This is even more so in construction where communication is key to a successful project. Imagine on a project if the client said to the architect; “build me a house”, who interpreted it as; “build me a palace”, Then told the contractor what to build and they built; “a warehouse”. We laugh, but this is sometimes almost what happens.
Diversity in construction
One of the most important aspects of managing a construction project is to be able to manage, work with, and interact with people. Construction projects involve a number of different parties, such as the client, managing contractor, subcontractors, members of the public, Design Engineers, Architects, managers within the company, project staff, tradespeople, general workers, suppliers and their representatives, local businesses and building inspectors. Many of these people come from diverse countries, cultures, languages, socio economic backgrounds, and educational backgrounds.
In construction we may have to deal with an irate member of the public who is say upset that our delivery truck drove in front of them, discuss a design problem with the Designer, deal with the client’s banker, or talk to a construction worker in a third world country who may never have had a formal job before (let alone, construction experience). All of these people have to be treated in an equal manner.
No matter how frustrated we are, or how bad the day has been, there is simply no place on a construction site where you can hide from dealing with people and their problems. We have to use all our people skills to negotiate, persuade, and lead the people working on the project, while at all times remaining calm. We have to establish and maintain relations with the client, the design team and our team. In all of this we also have to be a coach, a teacher and a mentor to their team.
Understanding the diversity of people in construction and being sensitive to cultural differences can be useful when negotiating, since different techniques can be used depending on the person’s background. One technique may yield little or no success with one individual, while another technique will work. Understanding the cultures and backgrounds of the people working on a project will enable better relationships and teams to be formed.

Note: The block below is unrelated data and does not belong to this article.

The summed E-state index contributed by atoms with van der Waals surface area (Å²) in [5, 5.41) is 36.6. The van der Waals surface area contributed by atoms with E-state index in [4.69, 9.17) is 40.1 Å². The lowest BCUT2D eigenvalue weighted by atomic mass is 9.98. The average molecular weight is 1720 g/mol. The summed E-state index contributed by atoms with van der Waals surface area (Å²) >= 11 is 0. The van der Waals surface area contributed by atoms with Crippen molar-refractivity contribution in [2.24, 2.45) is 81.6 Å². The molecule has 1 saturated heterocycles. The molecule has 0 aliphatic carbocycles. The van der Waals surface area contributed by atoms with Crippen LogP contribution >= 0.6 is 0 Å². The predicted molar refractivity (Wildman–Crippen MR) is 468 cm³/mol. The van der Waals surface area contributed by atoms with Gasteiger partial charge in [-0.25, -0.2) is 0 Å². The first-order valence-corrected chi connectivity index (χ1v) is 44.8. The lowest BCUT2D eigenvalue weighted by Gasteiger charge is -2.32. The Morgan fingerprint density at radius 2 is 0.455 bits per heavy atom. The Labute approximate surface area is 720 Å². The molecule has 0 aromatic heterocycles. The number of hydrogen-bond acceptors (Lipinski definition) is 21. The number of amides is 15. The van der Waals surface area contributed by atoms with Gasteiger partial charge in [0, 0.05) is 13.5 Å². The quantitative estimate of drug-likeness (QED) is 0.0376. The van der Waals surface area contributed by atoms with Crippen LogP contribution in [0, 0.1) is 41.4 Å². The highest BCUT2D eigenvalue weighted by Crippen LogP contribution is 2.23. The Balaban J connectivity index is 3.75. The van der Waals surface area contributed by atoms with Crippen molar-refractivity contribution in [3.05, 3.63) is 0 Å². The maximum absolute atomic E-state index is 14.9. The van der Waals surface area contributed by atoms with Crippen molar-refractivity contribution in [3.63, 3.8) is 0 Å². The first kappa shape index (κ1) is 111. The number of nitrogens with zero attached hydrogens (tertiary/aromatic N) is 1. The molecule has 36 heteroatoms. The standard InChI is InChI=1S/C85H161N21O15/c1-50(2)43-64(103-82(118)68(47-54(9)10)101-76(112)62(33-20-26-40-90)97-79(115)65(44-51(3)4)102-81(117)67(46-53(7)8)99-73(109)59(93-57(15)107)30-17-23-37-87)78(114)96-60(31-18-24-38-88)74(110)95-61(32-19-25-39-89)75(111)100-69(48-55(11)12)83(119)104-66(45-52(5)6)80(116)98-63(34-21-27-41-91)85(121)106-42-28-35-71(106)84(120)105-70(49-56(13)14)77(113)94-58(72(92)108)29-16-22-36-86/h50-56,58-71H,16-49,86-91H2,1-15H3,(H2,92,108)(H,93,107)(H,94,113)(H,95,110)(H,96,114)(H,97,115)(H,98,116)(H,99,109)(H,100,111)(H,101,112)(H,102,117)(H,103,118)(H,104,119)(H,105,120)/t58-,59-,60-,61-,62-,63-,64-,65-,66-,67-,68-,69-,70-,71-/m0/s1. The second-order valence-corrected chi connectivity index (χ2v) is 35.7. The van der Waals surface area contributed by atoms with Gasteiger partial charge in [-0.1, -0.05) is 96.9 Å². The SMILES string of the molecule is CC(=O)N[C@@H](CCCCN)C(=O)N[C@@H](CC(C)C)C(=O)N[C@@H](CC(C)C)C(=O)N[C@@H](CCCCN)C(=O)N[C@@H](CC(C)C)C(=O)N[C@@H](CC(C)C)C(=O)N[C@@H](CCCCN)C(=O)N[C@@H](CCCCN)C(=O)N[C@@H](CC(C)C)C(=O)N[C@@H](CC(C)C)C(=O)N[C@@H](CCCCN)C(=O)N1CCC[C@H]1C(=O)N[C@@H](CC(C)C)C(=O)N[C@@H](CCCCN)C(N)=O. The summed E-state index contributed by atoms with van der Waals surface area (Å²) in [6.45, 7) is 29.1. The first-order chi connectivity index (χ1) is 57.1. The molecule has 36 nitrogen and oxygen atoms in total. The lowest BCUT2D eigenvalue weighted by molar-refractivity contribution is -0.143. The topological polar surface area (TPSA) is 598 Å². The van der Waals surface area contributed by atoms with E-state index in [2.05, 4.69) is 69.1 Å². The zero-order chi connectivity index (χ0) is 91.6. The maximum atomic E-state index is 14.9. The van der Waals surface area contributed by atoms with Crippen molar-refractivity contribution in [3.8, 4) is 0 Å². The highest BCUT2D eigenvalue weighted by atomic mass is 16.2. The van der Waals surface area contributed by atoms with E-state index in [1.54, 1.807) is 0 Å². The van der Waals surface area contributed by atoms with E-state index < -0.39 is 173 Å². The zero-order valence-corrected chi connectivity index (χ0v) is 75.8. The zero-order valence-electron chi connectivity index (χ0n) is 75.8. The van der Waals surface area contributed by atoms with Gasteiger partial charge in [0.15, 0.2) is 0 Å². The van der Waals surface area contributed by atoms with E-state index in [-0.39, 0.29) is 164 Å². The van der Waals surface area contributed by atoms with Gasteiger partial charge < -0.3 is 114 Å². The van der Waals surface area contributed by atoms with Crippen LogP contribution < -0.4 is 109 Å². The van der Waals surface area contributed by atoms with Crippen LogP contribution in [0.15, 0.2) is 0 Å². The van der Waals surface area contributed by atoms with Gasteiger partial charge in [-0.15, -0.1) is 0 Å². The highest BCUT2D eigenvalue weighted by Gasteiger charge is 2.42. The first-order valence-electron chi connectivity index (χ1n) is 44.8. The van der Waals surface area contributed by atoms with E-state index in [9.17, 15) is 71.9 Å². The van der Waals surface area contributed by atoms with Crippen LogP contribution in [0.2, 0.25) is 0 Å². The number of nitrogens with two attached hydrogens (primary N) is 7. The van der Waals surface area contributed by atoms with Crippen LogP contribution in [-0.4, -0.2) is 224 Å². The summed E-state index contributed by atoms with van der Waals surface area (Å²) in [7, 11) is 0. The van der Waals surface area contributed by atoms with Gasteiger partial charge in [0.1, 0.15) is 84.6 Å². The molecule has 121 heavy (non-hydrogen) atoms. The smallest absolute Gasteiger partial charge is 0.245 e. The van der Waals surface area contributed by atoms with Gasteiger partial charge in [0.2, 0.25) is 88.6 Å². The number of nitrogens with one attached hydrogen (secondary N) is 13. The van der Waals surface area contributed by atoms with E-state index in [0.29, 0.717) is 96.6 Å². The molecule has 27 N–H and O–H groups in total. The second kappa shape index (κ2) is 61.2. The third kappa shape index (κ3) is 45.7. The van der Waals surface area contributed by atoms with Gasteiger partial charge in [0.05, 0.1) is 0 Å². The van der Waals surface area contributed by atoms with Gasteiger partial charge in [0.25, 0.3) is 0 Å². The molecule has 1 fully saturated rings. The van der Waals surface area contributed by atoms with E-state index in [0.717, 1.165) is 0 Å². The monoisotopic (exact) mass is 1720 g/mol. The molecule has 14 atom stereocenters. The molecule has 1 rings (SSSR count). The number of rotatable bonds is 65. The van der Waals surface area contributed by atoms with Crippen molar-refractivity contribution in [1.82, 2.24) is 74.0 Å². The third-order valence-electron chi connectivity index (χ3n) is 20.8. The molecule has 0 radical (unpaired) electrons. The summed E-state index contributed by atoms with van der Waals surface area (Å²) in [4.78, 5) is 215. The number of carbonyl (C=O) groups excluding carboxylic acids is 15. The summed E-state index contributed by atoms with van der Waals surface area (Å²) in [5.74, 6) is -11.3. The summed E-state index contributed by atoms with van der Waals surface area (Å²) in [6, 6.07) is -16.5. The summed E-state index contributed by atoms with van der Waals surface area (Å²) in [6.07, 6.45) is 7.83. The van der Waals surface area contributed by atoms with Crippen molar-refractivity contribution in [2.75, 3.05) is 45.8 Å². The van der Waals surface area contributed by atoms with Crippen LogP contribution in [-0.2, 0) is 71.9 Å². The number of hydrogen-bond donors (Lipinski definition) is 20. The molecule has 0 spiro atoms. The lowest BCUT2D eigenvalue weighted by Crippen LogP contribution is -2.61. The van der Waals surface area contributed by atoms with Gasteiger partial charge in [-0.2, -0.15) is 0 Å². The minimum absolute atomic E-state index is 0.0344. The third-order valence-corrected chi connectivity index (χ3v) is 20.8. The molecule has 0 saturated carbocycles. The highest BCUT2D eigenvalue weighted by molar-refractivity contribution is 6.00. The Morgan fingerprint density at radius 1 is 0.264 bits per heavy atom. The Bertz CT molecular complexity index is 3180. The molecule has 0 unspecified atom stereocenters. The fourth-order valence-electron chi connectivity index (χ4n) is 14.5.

Communication is something that we have to do on construction all the time, every day. It’s both verbal and written.
- be civil
- be clear and concise
- be persuasive and forceful enough to ensure instructions are followed
- achieve the best outcomes for the project,
- be effective
- take into account relationships
- take into account the level of understanding the other person has
- not be condescending
But communication isn’t just about giving and receiving instructions, it’s also about keeping the various stake holders informed about developments on the project, irrespective of whether they are project staff, workers, subcontractors, suppliers, client representatives, the client or neighbours. The amount and level of communication will vary according to circumstances and the individual. Communication is often best given verbally, which could be at meetings, directly one-on-one, or via telephone. However it may sometimes be in the form of letters or memos that may be addressed to specific individuals, or may be just generalised memos handed to all affected parties, or displayed on project notice boards.